Why was Asghuri Begum burnt alive by the British in 1857?

Saquib Salim

The British Army led by Major Sawyer attacked Thana Bhavan, a town in Muzaffarnagar liberated by the Indian revolutionaries during the First War of Independence, in October 1857. They were amazed to see that, unlike their European counterparts, women in the villages surrounding the town were actively taking part in the armed battles. As a measure to terrorize the women, Sawyer captured Asghuri Begum, who was organizing a band of women for fighting the British, and burnt her alive.

In the annals of history in general and feminist history in particular the First War of Independence should be written with golden words. While Rani of Jhansi and Begum Hazrat Mahal led armies against the foreign rulers, rural women in Muzaffarnagar organized themselves into armed bands to fight the British Army.

If Sawyer thought that by killing Asghuri publicly in one of the most horrendous manners he could instill fear among Indian women, he was wrong. In other parts of Muzaffarnagar Habiba and Jamila persuaded women to take up arms to serve the motherland. Both of them were later captured and hanged.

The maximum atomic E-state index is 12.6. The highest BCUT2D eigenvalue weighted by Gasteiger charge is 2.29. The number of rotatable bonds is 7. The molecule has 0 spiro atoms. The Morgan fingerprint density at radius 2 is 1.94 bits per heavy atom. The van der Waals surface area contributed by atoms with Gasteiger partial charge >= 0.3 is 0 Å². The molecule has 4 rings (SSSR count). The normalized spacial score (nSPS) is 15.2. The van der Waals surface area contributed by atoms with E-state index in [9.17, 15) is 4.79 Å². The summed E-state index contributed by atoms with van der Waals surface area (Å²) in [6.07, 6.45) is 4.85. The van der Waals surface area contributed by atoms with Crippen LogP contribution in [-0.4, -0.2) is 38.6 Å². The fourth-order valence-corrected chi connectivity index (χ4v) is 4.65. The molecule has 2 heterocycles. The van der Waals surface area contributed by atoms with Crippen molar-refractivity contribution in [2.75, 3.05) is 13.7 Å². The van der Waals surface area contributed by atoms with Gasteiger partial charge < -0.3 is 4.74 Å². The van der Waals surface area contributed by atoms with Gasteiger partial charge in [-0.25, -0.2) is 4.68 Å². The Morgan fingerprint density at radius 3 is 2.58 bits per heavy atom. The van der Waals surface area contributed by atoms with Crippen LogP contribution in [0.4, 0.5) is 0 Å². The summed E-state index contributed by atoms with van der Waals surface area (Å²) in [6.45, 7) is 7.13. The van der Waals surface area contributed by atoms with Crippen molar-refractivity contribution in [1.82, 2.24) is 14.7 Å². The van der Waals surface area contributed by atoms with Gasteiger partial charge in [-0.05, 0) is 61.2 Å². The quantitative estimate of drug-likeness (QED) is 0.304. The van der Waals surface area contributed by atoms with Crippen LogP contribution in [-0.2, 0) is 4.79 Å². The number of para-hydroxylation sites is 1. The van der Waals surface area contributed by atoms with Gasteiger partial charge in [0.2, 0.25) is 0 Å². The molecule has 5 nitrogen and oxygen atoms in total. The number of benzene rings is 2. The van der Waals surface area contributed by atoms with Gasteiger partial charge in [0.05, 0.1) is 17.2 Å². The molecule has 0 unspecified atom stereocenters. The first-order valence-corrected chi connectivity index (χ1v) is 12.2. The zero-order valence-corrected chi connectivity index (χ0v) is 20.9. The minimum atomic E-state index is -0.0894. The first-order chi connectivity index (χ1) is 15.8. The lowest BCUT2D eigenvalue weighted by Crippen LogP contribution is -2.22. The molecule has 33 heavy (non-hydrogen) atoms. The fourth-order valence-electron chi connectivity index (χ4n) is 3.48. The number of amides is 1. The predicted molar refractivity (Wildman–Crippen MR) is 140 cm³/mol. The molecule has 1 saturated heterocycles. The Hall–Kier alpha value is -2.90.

However, many other nationalist women remained untouched. Bibi, Noori, Rahimi, Ranberi, Shobha Devi, Umuda, Raj Kaur, and several brave women embraced martyrdom on the battlefield.

Mam Kaur, Bhagwani, and Asha Devi were also hanged for taking up arms for freeing their motherland.

These are just a few of the names among hundreds of women revolutionaries who have survived into our records after brutal repression by the British and later neglect from the Indians as well. It is our national duty that we do not let their names erase from national consciousness and tell Europe that much before they could imagine a women’s combat force our women fought their mighty British Empire under their leadership.

Source: Awaz The Voice

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